Joe Biden and Xi Jinping might seem the oddest of bed fellows in policy terms. Yet the global economic havoc their policy mis-steps – in tandem – are causing is of profound concern. Rather than “looking for the next Lehmans moment”, let us consider the actual ramifications of what is occurring in real time. The global economy (c. $100TRN GDP), after all, is directly affected by the policy decisions of the two largest (US: $21TRN GDP; China: $19TRN) sovereign state economies not to mention the direct impact this has on the European Union’s combined $15.5TRN GDP. On the fact of it, the global economy is emerging from the pandemic in positive fashion, with global GDP growth rates positive in major economies. That said, this is relative to the lows of the pandemic, and not particularly auspicious when compared to pre-pandemic levels. Even so, it is clear that many economies may struggle to rebound sustainably from the pandemic. Germany is lagging badly with a real GDP growth projection of only 2.9% for 2021.
Source: OECD Economic Outlook, Interim Report September 2021
Take, on the one hand, Joe Biden’s Bernie Sanders-inspired tax-and-spend inflationary economic policy. On top of the $5.4TRN spent by US Congress in the last year, he is looking to add a further $1TRN in infrastructure spending allied to a further $3.5TRN spend. So much, in fact, that the US Government must attempt to force through a debt ceiling increase to afford to cover such profligate spending in a US and global economy in dire need of productivity, not handouts, in the aftermath of the global COVID-19 pandemic. US junk bond sales are peaking, CLOs at highs – leveraged tech stocks are dominating the capital markets. All areas that will succumb to either inflation, stagflation or debt defaults in the event of poor economic performance and limited productivity. Most notably Chinese property company US dollar bonds are being negatively affected – as evidenced by higher yields – by China’s ongoing property crisis involving Evergrande, Fantasia, Sinic et al. From a purely domestic perspective, it is estimated that 78% of China’s household assets are in property – far exceeding the US at around 24%. When one considers the immense size of China’s property market – estimated by Goldman Sachs at some $52TRN in 2020 – far above the US – when China started to impose restrictions on its real estate market (1).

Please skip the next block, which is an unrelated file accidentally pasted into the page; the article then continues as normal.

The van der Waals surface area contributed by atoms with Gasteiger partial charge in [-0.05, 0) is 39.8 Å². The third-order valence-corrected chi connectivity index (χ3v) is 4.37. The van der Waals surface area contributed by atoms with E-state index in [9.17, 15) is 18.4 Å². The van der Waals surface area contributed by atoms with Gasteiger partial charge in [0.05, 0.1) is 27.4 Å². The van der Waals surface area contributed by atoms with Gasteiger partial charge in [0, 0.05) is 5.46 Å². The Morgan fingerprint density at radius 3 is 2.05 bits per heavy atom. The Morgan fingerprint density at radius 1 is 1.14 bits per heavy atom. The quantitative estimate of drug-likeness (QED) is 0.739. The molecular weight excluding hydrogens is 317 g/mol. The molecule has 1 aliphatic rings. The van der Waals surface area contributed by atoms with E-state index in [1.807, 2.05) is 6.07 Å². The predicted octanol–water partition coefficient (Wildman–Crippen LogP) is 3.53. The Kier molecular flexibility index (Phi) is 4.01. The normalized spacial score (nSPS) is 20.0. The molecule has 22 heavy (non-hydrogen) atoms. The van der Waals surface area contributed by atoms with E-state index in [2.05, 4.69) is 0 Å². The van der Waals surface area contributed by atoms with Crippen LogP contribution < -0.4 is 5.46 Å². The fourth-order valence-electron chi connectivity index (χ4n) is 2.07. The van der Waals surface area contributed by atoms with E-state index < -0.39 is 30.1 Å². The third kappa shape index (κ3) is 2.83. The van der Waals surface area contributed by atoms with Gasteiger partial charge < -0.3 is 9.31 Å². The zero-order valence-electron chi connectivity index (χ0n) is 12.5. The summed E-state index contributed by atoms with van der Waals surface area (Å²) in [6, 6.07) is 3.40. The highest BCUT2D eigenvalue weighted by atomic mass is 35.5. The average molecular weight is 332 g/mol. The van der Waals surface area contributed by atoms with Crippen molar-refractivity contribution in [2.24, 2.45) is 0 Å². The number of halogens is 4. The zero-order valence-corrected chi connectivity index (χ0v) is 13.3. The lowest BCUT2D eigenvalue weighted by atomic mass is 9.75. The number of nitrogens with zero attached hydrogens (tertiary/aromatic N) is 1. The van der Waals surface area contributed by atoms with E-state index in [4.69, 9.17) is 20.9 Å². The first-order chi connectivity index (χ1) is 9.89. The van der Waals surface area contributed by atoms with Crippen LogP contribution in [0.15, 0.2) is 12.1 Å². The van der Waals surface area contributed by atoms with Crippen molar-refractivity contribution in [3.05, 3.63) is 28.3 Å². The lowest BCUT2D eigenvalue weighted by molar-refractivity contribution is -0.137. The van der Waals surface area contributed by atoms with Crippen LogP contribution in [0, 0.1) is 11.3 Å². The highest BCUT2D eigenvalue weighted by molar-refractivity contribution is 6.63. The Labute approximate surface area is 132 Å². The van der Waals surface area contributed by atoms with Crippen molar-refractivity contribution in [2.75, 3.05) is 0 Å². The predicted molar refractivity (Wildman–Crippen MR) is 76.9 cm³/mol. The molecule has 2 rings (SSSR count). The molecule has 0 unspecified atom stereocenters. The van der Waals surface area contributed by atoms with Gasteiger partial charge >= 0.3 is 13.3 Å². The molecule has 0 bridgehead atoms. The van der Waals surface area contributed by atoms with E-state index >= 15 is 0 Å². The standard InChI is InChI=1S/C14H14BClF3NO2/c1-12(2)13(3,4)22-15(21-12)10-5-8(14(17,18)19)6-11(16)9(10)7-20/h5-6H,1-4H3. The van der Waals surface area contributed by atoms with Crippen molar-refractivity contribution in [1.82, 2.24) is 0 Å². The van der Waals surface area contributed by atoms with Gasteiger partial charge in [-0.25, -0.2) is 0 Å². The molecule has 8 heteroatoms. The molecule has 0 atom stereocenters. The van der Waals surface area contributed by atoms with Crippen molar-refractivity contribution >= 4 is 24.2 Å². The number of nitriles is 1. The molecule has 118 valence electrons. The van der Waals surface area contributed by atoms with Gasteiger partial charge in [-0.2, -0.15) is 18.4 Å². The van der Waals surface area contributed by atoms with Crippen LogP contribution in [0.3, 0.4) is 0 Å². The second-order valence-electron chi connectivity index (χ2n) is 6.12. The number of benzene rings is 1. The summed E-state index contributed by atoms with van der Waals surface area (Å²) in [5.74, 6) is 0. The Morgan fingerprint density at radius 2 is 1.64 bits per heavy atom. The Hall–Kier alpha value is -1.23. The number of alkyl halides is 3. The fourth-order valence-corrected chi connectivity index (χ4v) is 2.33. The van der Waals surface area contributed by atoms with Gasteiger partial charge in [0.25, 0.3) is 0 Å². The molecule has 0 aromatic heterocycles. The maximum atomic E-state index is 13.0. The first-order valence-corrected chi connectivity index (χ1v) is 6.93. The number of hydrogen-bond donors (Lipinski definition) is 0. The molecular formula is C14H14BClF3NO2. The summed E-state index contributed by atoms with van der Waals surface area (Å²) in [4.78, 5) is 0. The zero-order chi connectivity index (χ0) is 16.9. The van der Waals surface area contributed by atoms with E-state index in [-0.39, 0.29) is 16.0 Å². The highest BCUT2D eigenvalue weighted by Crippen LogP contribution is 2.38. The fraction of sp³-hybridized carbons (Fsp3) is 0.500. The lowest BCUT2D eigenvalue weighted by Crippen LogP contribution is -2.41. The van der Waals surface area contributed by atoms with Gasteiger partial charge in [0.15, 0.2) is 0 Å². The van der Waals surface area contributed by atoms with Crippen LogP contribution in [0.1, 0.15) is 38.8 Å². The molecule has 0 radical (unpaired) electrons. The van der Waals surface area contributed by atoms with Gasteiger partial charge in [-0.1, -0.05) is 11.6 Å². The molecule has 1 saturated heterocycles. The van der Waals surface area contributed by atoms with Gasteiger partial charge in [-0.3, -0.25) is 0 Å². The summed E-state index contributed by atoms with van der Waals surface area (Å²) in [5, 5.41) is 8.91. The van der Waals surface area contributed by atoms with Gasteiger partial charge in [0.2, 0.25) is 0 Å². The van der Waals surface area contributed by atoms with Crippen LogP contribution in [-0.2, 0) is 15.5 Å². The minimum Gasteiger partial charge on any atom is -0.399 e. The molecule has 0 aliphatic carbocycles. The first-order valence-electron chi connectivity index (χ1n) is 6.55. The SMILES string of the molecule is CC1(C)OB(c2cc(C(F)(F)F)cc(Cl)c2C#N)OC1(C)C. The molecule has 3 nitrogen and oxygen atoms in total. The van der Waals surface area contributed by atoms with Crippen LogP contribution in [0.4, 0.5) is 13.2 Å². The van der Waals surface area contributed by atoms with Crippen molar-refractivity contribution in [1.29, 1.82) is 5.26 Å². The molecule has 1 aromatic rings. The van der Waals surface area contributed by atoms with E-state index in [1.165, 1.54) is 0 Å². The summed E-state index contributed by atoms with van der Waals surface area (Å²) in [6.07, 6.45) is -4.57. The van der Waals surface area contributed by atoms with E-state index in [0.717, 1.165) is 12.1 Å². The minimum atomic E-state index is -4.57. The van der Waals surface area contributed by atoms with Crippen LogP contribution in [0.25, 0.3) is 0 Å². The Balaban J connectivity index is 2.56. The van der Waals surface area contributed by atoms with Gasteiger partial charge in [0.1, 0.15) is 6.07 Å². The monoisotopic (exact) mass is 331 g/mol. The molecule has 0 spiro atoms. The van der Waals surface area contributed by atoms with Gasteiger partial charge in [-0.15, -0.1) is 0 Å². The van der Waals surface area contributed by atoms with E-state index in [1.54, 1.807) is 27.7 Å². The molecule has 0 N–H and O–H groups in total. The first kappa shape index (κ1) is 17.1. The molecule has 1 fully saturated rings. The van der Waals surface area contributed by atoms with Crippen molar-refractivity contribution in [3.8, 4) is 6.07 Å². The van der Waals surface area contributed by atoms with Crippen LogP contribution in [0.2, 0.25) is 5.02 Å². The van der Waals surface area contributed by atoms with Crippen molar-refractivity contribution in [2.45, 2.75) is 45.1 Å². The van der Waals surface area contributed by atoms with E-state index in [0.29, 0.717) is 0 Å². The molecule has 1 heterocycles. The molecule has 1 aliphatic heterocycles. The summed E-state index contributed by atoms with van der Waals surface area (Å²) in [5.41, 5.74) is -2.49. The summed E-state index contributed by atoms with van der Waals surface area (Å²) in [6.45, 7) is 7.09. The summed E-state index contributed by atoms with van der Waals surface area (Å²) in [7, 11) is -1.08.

In contrast, Xi Jinping’s severe regulatory curbs aimed at ensuring common prosperity are turning into a metaphor for common poverty, with the growing multi-trillion dollar Chinese property market in crisis with defaults common – spearheaded by the major losses incurred by Evergrande, with other major Chinese real estate players faltering badly. With global investment and exports (particularly Germany and the EU) so focused on China in recent years – it is inevitable that global contagion from China-based turmoil will result. Sadly, the doomsters in the post-Lehmans, post-GFC world are too focused on the “one event” that may down the global economy – not the many contributing factors that are stifling any post-pandemic recovery. Like Biden, Xi’s regulatory curbs are not aiding productivity.
Manufacturing Purchasing Managers’ (PMI) Index in China – Sept 2019 to Sept 2021
Data from China indicates a major capacity slowdown in a growing trend of rising prices across commodities and key indicators. China’s manufacturing purchasing managers index (PMI) fell to 49.6 in September 2021, according to the National Bureau of Statistics in Beijing, ending an 18-month period of expansion. This was due to weak sentiment in high energy-consuming industries that use oil, coal, rubber and plastic.